5. The Mid-Atlantic Hydrogen Hub. Pennsylvania, Delaware and New Jersey will unlock hydrogen-driven decarbonization, using innovative electrolyzer technologies. By focusing on green hydrogen production and utilization, the hub will support the deployment of fuel cell vehicles and establish hydrogen refueling stations across the state. With an allocated budget of up to $750 million, it expects to create 20,800 jobs.

6. The Midwest Hydrogen Hub. The Midwest Alliance for Clean Hydrogen in Illinois, Indiana and Michigan — a key U.S. industrial corridor — will facilitate decarbonization across multiple sectors, including steel and glass production, power generation and transportation. Leveraging diverse energy sources like renewables, natural gas and nuclear energy, it aims to create 13,600 direct jobs, with a $1 billion budget.

7. The Pacific Northwest Hydrogen Hub. Covering Washington, Oregon and Montana, the hub will produce clean hydrogen through electrolysis, driving down costs and promoting accessibility. This initiative aligns with these state’s commitment to clean transportation alternatives and contributes to the state’s efforts to reduce emissions. It aims to generate more than 10,000 jobs, with an allocated $1 billion budget.

As the world transitions to a sustainable and low-carbon future, hydrogen emerges as a game-changer in the energy landscape. The U.S. government’s investment demonstrates a commitment to harnessing the potential of green, pink and blue hydrogen. These seven hydrogen hubs highlight the nation’s efforts to foster clean energy solutions, reduce carbon emissions and drive economic growth. By supporting the production and utilization of H2 and creating new jobs in the sustainable energy sector, the United States is paving the way for a greener and more sustainable future.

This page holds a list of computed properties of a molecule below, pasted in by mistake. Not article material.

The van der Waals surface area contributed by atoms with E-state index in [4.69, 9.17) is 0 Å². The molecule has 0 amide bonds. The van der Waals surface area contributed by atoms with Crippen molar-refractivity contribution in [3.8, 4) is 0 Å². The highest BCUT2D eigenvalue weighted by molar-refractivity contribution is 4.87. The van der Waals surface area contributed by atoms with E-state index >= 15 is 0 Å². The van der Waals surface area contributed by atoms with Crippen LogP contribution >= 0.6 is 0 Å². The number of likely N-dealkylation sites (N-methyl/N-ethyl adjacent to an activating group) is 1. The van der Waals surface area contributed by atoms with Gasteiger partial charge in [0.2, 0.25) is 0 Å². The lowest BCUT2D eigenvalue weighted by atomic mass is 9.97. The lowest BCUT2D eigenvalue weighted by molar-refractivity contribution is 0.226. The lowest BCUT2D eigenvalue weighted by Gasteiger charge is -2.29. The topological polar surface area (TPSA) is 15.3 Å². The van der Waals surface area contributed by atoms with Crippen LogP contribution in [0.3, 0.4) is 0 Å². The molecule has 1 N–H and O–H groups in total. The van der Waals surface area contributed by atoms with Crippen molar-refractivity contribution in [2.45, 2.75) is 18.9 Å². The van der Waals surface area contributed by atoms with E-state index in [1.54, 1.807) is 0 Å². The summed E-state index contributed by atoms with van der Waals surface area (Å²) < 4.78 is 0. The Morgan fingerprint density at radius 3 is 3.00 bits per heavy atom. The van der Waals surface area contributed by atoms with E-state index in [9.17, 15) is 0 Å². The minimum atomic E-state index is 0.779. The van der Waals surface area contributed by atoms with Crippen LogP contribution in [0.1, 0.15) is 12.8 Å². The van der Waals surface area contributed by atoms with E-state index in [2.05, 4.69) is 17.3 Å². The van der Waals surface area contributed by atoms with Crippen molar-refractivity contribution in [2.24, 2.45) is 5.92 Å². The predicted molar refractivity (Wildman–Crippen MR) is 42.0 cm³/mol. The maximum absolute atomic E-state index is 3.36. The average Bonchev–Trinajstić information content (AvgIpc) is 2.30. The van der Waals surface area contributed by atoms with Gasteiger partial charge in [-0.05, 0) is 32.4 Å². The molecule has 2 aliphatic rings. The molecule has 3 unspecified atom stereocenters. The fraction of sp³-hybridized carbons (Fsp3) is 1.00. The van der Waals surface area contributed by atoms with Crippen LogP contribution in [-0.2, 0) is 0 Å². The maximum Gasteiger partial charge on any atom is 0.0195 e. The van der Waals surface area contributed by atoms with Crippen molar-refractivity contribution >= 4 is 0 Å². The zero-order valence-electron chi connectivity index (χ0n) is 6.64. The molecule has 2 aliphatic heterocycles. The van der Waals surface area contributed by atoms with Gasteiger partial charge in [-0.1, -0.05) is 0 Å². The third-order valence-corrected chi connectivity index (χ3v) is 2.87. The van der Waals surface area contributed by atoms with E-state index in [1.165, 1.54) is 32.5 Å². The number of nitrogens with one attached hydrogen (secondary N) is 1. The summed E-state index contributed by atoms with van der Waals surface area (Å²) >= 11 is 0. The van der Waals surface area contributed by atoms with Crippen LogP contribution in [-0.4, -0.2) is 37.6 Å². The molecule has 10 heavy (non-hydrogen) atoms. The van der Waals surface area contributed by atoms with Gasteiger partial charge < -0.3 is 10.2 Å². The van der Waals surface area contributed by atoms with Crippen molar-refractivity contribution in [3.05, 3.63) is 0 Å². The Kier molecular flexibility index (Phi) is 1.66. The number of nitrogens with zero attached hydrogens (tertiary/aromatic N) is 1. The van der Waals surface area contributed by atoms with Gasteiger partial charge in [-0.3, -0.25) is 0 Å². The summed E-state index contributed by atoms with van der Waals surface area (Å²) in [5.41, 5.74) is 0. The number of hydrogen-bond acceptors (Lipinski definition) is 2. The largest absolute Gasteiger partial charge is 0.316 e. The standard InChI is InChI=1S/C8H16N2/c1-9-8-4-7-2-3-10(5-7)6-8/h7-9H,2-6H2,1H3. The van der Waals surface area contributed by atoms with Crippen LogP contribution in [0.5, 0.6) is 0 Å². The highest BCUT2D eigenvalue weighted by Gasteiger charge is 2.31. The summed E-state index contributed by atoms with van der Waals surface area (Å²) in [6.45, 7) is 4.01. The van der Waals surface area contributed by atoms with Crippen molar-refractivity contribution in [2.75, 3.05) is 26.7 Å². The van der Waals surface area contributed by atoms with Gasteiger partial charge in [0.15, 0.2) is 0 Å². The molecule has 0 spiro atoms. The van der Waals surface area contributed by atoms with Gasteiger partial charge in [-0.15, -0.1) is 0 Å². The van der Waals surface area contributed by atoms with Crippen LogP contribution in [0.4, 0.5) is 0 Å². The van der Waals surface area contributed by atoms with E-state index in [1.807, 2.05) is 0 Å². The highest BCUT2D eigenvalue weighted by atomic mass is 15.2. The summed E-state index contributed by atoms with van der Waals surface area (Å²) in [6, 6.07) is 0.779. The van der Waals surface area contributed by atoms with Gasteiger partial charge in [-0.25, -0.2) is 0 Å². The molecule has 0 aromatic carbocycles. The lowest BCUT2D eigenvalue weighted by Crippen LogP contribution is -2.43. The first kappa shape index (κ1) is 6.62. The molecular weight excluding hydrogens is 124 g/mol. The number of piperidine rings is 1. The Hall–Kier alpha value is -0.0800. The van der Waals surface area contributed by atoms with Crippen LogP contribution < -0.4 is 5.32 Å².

About the Author

Michiel Spoor, Energy Saver columnist | Energy Saver columnist

Michiel Spoor has over 28 years of energy experience, working worldwide as a leader in oil and gas consulting. He has a master’s degree in Chemical Process Technology from the Delft University of Technology in The Netherlands.

His passion is to shape the future of energy transition, renewables, global carbon emission reduction and energy efficiency. He has had diverse roles in engineering and consulting. He started his career as a process design engineer at Badger BV in The Hague where he brought plants from conceptual design, through process simulation, equipment designs all the way to commissioning and start-up.

As a consultant Michiel specializes in energy management and energy transition and has held senior positions in various companies like KBC, Accenture and KBR. Currently Michiel works as a Principal Consultant Energy with KBC Advanced Technology in Houston, Texas. He has worked on six continents on various projects and positions in oil refining, petrochemicals, fertilizers, LNG and renewables.

Michiel has authored and contributed to numerous papers and conferences on the topics of refinery energy efficiency and refinery carbon management. He is internationally recognized as an authority on this subject.